The investigation brings up more questions than answers; from inconsistent stories between the guards and the Sanhedrin to how a local prostitute could be involved. The more Clavius searches, the less evidence he finds that the body was stolen. Ultimately, on a raid to find the remaining eleven disciples, Clavius stumbles into an upper room where the disciples, along with several women, were seated around a “Risen” Christ. Clavius is now confronted with the dissolution of his belief in the Roman gods and the unequivocal evidence that Jesus is God. He must choose what to do about this revelation.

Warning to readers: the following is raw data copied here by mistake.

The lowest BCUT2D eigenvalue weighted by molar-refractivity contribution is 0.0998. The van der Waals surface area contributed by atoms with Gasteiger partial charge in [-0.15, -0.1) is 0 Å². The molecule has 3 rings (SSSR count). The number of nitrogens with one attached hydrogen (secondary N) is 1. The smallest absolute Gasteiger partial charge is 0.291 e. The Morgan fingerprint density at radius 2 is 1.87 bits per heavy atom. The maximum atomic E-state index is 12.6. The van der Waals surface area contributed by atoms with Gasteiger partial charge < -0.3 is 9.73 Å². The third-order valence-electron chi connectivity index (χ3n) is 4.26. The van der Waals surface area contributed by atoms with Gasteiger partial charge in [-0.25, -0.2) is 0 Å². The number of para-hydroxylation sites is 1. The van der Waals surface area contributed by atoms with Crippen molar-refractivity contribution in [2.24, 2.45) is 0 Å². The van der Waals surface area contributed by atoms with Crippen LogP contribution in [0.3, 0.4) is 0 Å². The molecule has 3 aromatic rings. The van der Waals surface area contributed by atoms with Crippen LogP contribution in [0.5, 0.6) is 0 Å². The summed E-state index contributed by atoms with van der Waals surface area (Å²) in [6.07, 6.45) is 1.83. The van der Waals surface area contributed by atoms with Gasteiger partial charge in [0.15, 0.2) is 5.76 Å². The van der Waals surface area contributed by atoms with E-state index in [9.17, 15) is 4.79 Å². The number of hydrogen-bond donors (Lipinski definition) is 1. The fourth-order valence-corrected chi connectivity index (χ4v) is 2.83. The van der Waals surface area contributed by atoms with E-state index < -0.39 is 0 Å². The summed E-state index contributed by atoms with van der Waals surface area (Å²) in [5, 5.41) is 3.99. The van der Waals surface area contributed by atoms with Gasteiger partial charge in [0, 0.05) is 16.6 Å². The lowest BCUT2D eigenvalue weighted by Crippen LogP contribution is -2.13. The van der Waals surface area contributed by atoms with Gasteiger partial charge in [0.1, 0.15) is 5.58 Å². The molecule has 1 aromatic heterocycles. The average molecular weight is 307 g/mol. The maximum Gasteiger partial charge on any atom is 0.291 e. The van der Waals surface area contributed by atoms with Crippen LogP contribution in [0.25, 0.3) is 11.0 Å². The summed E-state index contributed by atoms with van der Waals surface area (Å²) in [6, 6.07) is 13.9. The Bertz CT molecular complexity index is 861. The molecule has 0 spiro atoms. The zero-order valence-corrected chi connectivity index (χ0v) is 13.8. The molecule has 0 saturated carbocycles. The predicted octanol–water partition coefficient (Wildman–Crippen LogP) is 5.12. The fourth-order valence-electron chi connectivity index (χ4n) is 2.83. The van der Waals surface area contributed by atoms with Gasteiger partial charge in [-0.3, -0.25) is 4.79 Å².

I have never seen this story told from a Roman perspective and this makes for a fresh and intriguing approach. Although low-budget, they took pains to depict ancient Roman traditions, beliefs, architecture, and items. Clavius is shown praying to an alter dedicated to Mars and leaving coins behind. Clavius places a coin in a dead man’s mouth for payment to the ferryman. The Romans believed, similar to the Greeks, that after you die, you must cross the river Styx via a boat captained by Charon. You paid Charon to take the body across to the realm of Pluto (Hades for the Greeks). There is a battle showing fairly accurate Roman fighting techniques and how the Roman shields played so much into their successful battles. A bathhouse showed an unnamed statue averting his eyes (Neptune, perhaps). The bathing males wore loincloths; not historically accurate, but appreciated as depiction of nudity is unnecessary in this film and would be a distraction from the plot rather than something to advance the plot.